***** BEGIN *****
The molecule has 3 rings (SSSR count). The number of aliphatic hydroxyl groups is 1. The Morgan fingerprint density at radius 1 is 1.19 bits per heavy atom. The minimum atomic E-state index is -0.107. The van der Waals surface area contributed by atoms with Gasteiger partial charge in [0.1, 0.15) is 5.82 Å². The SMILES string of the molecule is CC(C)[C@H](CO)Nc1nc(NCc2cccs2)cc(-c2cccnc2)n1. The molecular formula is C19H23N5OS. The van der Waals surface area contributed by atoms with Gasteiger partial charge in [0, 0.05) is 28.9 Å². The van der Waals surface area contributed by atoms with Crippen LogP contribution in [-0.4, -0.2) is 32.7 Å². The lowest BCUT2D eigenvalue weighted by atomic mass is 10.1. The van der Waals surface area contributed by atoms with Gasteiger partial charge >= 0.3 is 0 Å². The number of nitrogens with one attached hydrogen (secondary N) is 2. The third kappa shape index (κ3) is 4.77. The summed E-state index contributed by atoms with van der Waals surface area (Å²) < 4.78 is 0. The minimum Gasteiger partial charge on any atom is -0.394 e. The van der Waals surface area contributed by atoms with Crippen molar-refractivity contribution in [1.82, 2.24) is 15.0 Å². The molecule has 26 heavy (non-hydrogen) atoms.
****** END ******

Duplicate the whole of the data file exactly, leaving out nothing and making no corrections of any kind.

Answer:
The molecule has 3 rings (SSSR count). The number of aliphatic hydroxyl groups is 1. The Morgan fingerprint density at radius 1 is 1.19 bits per heavy atom. The minimum atomic E-state index is -0.107. The van der Waals surface area contributed by atoms with Gasteiger partial charge in [0.1, 0.15) is 5.82 Å². The SMILES string of the molecule is CC(C)[C@H](CO)Nc1nc(NCc2cccs2)cc(-c2cccnc2)n1. The molecular formula is C19H23N5OS. The van der Waals surface area contributed by atoms with Gasteiger partial charge in [0, 0.05) is 28.9 Å². The van der Waals surface area contributed by atoms with Crippen LogP contribution in [-0.4, -0.2) is 32.7 Å². The lowest BCUT2D eigenvalue weighted by atomic mass is 10.1. The van der Waals surface area contributed by atoms with Gasteiger partial charge >= 0.3 is 0 Å². The number of nitrogens with one attached hydrogen (secondary N) is 2. The third kappa shape index (κ3) is 4.77. The summed E-state index contributed by atoms with van der Waals surface area (Å²) < 4.78 is 0. The minimum Gasteiger partial charge on any atom is -0.394 e. The van der Waals surface area contributed by atoms with Crippen molar-refractivity contribution in [1.82, 2.24) is 15.0 Å². The molecule has 26 heavy (non-hydrogen) atoms.